Spandau Ballet bassist Martin Kemp's biggest fear during the band's heyday was that he would end up broke but still famous.

He explores the theme in his debut novel The Game, which features a washed-up pop star from the Eighties, who has lost everything but is still recognised in the street.

"My biggest fear when I was in the band, especially in the middle of the Eighties, was it coming to an end, having nothing left, or all you're left with is a famous face. And people recognising you," admits Kemp, 62.

"I always think, what would happen if you've got absolutely nothing left, but you are left with a famous face? Where do you go? How difficult is it to get back into society? That's the key to the book."

Great British Life: Martin Kemp with his wife, Shirlie. (c) Alamy/PA.Martin Kemp with his wife, Shirlie. (c) Alamy/PA.

Today, the musician and actor lives in a country pile in Hertfordshire (dubbed 'piglet'), has more work than he needs, a happy 35-year marriage to wife Shirlie (of Pepsi & Shirlie fame), and two children - radio presenter Roman, 30 (with whom he appeared on Celebrity Gogglebox), and singer-songwriter Harley Moon, 34.

The novel - a thriller involving London gangsters, drug dealers and an eclectic mix of musicians, with a tabloid hack and a music journalist thrown in for good measure - centres on pop has-been Johnny Klein, who lived a real rock'n'roll life back in the day, welcoming all that drugs, women and fast living threw at him.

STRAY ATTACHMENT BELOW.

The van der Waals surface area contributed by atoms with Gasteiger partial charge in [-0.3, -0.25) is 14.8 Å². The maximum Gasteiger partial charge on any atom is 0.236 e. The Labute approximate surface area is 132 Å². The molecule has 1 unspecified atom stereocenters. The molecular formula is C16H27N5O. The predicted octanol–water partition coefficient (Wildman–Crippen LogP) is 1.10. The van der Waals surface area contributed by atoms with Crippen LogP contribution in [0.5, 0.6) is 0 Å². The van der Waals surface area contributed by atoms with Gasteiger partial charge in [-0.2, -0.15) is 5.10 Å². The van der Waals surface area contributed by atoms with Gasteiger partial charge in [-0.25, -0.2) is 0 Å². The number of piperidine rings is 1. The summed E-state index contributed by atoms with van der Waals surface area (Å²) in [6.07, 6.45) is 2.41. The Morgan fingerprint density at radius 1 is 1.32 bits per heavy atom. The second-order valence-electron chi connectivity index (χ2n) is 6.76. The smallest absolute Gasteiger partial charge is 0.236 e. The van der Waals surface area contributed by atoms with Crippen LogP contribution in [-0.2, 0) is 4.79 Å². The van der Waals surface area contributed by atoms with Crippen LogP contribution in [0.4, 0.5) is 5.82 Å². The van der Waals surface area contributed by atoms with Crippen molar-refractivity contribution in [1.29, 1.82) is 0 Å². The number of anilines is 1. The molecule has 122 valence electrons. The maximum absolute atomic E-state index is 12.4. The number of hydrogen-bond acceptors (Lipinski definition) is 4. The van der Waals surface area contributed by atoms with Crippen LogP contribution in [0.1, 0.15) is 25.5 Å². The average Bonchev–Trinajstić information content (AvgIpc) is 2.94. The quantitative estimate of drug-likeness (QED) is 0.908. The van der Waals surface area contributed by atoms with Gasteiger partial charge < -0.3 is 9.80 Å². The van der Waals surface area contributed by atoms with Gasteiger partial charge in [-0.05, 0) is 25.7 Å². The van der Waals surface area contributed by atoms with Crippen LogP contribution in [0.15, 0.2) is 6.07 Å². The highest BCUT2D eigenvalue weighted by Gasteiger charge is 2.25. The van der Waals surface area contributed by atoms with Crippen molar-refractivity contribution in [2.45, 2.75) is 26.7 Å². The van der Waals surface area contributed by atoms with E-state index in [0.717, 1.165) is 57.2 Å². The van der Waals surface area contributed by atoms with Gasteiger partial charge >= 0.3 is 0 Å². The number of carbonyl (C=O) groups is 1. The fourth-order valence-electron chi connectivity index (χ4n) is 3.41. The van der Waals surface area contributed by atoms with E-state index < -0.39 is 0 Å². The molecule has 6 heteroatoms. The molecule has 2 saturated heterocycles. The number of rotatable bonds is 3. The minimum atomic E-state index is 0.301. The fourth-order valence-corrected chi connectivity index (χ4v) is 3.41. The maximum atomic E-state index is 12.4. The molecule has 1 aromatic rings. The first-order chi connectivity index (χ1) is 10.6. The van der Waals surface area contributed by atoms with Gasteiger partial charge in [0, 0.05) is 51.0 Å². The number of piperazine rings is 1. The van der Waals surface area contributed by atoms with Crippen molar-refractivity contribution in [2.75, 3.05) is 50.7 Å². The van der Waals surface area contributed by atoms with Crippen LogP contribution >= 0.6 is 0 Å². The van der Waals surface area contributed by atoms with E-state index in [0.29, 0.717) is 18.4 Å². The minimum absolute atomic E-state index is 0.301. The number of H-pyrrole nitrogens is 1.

He's now broke, has had to sell his home, and regrets the way he treated his ex, with whom he has a daughter.

The name Johnny Klein was the alias Kemp used during those heady Spandau days."He was the name I checked into hotels under, I paid my bills under, he was on my bag tags that followed me around the world," he remembers. "It was always me and him."

The hardest thing of all is to be "famous and broke", he writes.

Great British Life: Martin Kemp with his brother, Gary. (c) Ian West/PAMartin Kemp with his brother, Gary. (c) Ian West/PA

Kemp, though, has never gone as low as Johnny Klein. He doesn't have to catch the bus to work or tap old mates for money. But, he recalls: "In the middle of the Eighties, when the band was at its height with our posters on the kids' bedroom walls, we were spending so much money.

"I knew the money that was coming in was only going to last for a few years. It wasn't like this was money to retire on. And it was a huge fear of mine. What would I do? Where would I go? How do you spend your life hiding your face? The idea for the book is an extension of that."

Since those heady Spandau days, however, he has carved himself a lasting career as an actor and presenter, appearing in everything from the hit movie The Krays to top BBC soap EastEnders, reality shows including Celebrity Big Brother and Gogglebox with Roman Kemp, as well as DJing all over the country.

Great British Life: Spandau Ballet in 1985. (c) PA ArchiveSpandau Ballet in 1985. (c) PA Archive

Spandau reunion tours have come and gone - he says he doesn't want another one - and new projects include a 'mockumentary' sequel to the critically-acclaimed The Kemps: All True, a BBC Two spoof about the Spandau Ballet stars' life and music career, in which he stars with his brother Gary, who wrote the hit songs for the band. He has also just launched a menswear collection with Sainsbury's.